Atlantic Salmon Research: An Ecosystem Approach
Salmon habitats are complex and support multiple species. We work across these systems and fish communities to better inform conservation efforts.
Atlantic salmon are part of a community of sea-run fish native to northeastern U.S. rivers. For populations to return to a sustainable level, managers believe the whole ecosystem must recover. They are focusing efforts on the habitat needs not only for salmon but for multiple sea-run species. Successful Atlantic salmon restoration may also have a significant ripple effect felt across the entire ecosystem they inhabit.
We are developing a better understanding of how Atlantic salmon and the other diadromous fish connect ecosystems and why we need an ecosystem approach to recovery. Our work demonstrates a broader approach to Atlantic salmon recovery, incorporating the varied and complex ecosystem connections that Atlantic salmon and other migratory fish can have. We also show the need for an ecosystem perspective for the science and management supporting the recovery program.
Studying Multiple Ecosystems
Wild U.S. Atlantic salmon are a part of many different ecosystems—from small brooks to the Labrador Sea—and are both predators and prey. They eat aquatic insects and small fish while in freshwater, and invertebrates and fish as they migrate throughout the North Atlantic. Kingfishers, mink, and non-native smallmouth bass prey on salmon in freshwater. In estuaries and oceans, predators include cormorants, striped bass, seabirds, sharks, seals, and other marine mammals.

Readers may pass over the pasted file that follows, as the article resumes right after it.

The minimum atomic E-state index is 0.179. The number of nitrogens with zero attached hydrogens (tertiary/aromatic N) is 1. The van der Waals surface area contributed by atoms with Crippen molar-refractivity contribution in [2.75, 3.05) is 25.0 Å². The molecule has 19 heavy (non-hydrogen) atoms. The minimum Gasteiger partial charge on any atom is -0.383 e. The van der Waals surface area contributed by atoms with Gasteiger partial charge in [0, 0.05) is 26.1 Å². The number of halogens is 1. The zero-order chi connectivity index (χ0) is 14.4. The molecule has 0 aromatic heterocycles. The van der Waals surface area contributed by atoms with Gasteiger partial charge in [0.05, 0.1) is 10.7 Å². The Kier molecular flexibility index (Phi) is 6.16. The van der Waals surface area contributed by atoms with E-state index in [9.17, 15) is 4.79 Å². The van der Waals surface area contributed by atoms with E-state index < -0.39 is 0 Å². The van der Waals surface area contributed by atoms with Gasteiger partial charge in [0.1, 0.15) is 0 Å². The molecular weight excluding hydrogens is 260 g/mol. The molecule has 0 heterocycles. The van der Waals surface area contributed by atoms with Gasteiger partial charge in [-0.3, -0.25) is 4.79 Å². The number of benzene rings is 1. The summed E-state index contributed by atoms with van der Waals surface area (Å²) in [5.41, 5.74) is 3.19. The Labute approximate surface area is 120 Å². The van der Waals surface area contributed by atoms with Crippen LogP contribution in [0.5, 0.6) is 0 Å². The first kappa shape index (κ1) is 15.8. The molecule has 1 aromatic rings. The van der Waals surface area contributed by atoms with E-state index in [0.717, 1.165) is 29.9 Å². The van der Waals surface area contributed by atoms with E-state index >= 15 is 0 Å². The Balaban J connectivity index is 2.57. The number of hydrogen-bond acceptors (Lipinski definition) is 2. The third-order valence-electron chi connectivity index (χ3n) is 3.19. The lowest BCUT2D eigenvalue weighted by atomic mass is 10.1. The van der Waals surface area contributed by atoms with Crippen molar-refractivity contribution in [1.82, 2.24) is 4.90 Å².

Atlantic salmon may spend most of their freshwater life in a relatively small river reach (less than a mile). In their migratory phase they move through rivers, estuaries, and ocean habitats in a 4,800-mile round trip journey from Maine to coastal Greenland.
River Herring Migration and Atlantic Salmon
We are conducting ongoing studies on the timing of spawning river herring upstream migration during the downstream migration of juvenile Atlantic salmon. It will lead to better understanding predation impacts on both species in areas where they overlap in time and location.
Nutrient Transfer in Freshwater
We study the nutrients imported into freshwater environments from fish returning from feeding at sea. Scientists are researching how these nutrients can support juvenile Atlantic salmon growth and survival. These nutrients may also support other river species, such as brook trout.